Thursday, June 20, 2019

Assessing the Iranian Threat to the Strait of Hormuz

This piece, from Professor Caitlin Talmadge at International Security from 11 years ago, remains timely.

See, "Closing Time: Assessing the Iranian Threat to the Strait of Hormuz":
How might Iran retaliate in the aftermath of a limited Israeli or U.S. strike? The most economically devastating of Iran’s potential responses would be closure of the Strait of Hormuz. According to open-source order of battle data, as well as relevant analogies from military history and GIS maps, Iran does possess significant littoral warfare capabilities, including mines, antiship cruise missiles, and land-based air defense. If Iran were able to properly link these capabilities, it could halt or impede traffic in the Strait of Hormuz for a month or more. U.S. attempts to reopen the waterway likely would escalate rapidly into sustained, large-scale air and naval operations during which Iran could impose significant economic and military costs on the United States—even if Iranian operations were not successful in truly closing the strait. The aftermath of limited strikes on Iran would be complicated and costly, suggesting needed changes in U.S. force posture and energy policy.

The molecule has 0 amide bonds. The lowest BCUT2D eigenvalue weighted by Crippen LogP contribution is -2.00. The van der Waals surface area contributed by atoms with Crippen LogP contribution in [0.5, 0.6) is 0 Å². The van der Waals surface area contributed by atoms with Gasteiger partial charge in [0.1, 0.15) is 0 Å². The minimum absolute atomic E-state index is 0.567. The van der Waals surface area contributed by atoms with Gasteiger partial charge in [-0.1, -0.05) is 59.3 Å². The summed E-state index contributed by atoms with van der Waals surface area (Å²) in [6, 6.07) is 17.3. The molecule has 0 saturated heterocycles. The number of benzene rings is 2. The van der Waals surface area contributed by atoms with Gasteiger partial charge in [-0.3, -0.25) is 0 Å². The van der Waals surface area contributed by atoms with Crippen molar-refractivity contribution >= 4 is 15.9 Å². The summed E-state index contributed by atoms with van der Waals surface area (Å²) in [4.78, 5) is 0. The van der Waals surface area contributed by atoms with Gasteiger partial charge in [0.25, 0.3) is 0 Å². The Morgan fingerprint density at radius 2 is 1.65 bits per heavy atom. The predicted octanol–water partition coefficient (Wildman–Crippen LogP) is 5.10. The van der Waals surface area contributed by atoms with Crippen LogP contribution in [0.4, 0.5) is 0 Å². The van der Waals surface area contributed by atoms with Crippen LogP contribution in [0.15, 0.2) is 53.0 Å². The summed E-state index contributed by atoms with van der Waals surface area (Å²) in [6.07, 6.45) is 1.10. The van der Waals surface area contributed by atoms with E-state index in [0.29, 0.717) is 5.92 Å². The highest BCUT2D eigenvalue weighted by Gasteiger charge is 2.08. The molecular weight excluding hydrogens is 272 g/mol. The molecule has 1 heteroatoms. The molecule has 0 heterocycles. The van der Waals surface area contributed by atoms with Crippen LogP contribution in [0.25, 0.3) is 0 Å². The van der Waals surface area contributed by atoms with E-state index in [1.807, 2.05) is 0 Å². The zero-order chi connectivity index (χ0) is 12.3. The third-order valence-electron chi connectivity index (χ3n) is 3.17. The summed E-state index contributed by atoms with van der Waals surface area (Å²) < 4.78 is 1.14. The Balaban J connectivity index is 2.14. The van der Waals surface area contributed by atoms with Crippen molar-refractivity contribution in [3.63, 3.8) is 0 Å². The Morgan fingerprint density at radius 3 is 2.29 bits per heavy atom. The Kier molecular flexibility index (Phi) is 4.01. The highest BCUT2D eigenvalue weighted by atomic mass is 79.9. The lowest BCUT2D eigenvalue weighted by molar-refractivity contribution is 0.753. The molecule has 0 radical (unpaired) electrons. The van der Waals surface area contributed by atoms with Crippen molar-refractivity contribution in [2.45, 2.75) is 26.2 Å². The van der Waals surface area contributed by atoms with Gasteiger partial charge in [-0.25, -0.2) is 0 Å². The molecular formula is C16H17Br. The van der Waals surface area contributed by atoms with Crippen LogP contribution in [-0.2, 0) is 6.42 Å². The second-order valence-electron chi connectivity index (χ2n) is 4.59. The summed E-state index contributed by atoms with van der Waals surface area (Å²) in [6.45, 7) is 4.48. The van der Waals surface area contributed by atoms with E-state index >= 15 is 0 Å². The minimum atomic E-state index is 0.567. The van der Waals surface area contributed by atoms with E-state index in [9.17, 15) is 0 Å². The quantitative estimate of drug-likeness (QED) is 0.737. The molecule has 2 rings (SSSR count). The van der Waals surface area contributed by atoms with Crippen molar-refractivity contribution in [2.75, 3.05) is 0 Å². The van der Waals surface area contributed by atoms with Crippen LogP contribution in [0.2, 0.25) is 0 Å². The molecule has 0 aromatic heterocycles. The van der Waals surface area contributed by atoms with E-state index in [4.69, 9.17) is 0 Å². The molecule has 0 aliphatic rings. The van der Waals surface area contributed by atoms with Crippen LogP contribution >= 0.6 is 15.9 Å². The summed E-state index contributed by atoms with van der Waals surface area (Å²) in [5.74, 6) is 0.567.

The full article is available in pdf format here.

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